The drying process performed on the metal support is one in which a web (a dope film which is formed after a dope is cast on a metal support is called a web) is heated on a support and solvents are evaporated. Methods for evaporating solvents, include a method in which hot air is blown from the web side and the backside of the support, a method in which heating is carried out from the back surface of the support using heat transfer by liquid, and a method in which heating is carried out from the surface as well as the back surface using heat radiation. Further, these methods are preferably combined. If the web is thin, drying is quick. The temperature of the support may be the same along the entire support or may be different depending on the position.

The method for performing drying on the metal support which is used in this invention, is preferably a method in which casting is done on the metal support at a temperature of 0-40 C., and more preferably at a temperature of 5-30 C. The air for drying the web is preferably 30-45 C., but is not limited thereto.

The peeling process is one in which a web, in which the organic solvents have been evaporated on the support, is peeled prior to conveying of the metal support. The peeled web is sent to the drying process. The position at which the web is peeled from the metal support is called the peeling point, and the rollers which aid in the peeling are called peeling rollers. This phenomenon depends on the thickness of the web, but when the residual solvent amount (represented by the formula described below) is too large, it may be difficult to peel the web. On the contrary, when peeling is carried out after fully drying the web on the support, a part of the web may peel before the peeling position. It is generally preferable that web peeling is performed when the residual solvent amount is 20 to 150 percent by weight. The residual solvent amount in this invention when the film is peeled is preferably 20-40 percent by weight or 60-120 percent by weight, and 20-30 percent by weight or 70-115 percent by weight is particularly preferable. One method for increasing the speed of film production (the film production speed can be increased because the peeling is performed when the residual solvent amount is a much as possible) is a gel casting method in which peeling can be done even when the residual solvent amount is high. The gel casting methods include a method in which poor solvents with respect to the cellulose ester are added to a dope and gelling is carried out after casting the dope, and also a method in which gelling is carried out by decreasing the temperature of a support, and the like. There is further a method in which metal salts are added to the dope. By strengthening the web film through gelling the dope on the support, it is possible to carry out earlier peeling and to increase the film formation speed. When the peeling is carried out at the time when the residual solvent amount is still great, the web may be too soft, and during peeling, the flatness of the web is compromised, and formation of wrinkles and longitudinal streaks due to the peeling tension become likely. Accordingly, the residual solvent amount is determined such that economic operation and quality are balanced.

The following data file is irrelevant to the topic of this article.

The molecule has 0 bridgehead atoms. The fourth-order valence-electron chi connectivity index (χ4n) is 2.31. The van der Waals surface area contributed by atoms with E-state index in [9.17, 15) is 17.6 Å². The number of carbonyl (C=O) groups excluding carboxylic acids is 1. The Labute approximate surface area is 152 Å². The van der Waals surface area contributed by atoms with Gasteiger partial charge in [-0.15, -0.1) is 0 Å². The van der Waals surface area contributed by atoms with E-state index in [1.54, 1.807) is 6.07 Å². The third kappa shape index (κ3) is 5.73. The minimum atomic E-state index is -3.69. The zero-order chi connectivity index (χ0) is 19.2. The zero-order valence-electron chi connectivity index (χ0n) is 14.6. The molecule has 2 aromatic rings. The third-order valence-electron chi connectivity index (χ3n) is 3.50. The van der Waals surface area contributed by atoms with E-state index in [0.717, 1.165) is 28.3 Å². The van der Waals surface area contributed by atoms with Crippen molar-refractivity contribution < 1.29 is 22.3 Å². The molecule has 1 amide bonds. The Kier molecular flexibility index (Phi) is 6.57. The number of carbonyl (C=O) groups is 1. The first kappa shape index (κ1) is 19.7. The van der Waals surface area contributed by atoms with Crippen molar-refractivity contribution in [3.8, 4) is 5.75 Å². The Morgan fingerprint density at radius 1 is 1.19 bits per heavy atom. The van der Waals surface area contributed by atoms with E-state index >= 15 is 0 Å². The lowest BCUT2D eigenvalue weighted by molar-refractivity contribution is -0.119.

The residual solvent amount used in this invention is expressed by the formula below.
Residual solvent amount (percent by weight)={(M−N)/N}100
In the formula M represents the weight of the web at a suitably selected point and N represents the weight when M is dried for 3 hours at 110 C.

Furthermore, it is preferable that in the process for drying the cellulose ester film, the film that has been peeled from the support is further dried to cause the residual solvent amount to 2.0 percent by weight or less, and more preferably 1.0 percent by weight or less, and still more preferably 0.5 percent by weight or less.

In the drying process, the web is dried by employing a method in which the web is conveyed through a staggered rolling and drying device or a tenter drying device in which the web is conveyed while holding both edges of the web using clips and maintaining web width or slightly stretching the web in the width direction. In this invention, it is particularly favorable to maintain or stretch the web width in a suitably selected process subsequent to peeling of the web by the tenter drying device and at a suitably selected point where the residual solvent amount is great, since humidity stability of the optical properties are favorable. The means for drying the web is not particularly limited and the drying is generally carried out by hot air, infrared rays, heat rolling or microwaves. It is preferable that the drying is performed by hot air in view of simplicity. The drying temperature is preferably gradually increased in the range from 40 to 150 C. and more preferably in the range from 50 to 140 C.